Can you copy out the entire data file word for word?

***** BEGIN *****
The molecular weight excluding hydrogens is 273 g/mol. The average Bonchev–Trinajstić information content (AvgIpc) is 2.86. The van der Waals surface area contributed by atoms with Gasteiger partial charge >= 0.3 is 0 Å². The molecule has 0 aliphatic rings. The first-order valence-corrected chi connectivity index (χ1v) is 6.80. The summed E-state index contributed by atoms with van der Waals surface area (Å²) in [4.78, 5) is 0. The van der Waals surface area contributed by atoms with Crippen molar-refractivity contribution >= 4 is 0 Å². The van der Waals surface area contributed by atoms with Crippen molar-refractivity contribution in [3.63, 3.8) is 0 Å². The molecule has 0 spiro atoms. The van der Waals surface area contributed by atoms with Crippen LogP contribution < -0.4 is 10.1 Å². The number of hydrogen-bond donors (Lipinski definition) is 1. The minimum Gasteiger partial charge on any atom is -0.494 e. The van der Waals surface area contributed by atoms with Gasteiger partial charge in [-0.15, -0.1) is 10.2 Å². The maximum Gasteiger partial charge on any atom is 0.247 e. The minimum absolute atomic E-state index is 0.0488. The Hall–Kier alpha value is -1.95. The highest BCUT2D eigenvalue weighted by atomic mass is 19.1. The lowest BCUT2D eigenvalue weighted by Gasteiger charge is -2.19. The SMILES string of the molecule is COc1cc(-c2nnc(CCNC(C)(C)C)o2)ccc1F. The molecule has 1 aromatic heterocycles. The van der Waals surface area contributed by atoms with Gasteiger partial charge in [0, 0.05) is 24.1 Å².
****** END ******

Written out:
The molecular weight excluding hydrogens is 273 g/mol. The average Bonchev–Trinajstić information content (AvgIpc) is 2.86. The van der Waals surface area contributed by atoms with Gasteiger partial charge >= 0.3 is 0 Å². The molecule has 0 aliphatic rings. The first-order valence-corrected chi connectivity index (χ1v) is 6.80. The summed E-state index contributed by atoms with van der Waals surface area (Å²) in [4.78, 5) is 0. The van der Waals surface area contributed by atoms with Crippen molar-refractivity contribution >= 4 is 0 Å². The van der Waals surface area contributed by atoms with Crippen molar-refractivity contribution in [3.63, 3.8) is 0 Å². The molecule has 0 spiro atoms. The van der Waals surface area contributed by atoms with Crippen LogP contribution < -0.4 is 10.1 Å². The number of hydrogen-bond donors (Lipinski definition) is 1. The minimum Gasteiger partial charge on any atom is -0.494 e. The van der Waals surface area contributed by atoms with Gasteiger partial charge in [-0.15, -0.1) is 10.2 Å². The maximum Gasteiger partial charge on any atom is 0.247 e. The minimum absolute atomic E-state index is 0.0488. The Hall–Kier alpha value is -1.95. The highest BCUT2D eigenvalue weighted by atomic mass is 19.1. The lowest BCUT2D eigenvalue weighted by Gasteiger charge is -2.19. The SMILES string of the molecule is COc1cc(-c2nnc(CCNC(C)(C)C)o2)ccc1F. The molecule has 1 aromatic heterocycles. The van der Waals surface area contributed by atoms with Gasteiger partial charge in [0, 0.05) is 24.1 Å².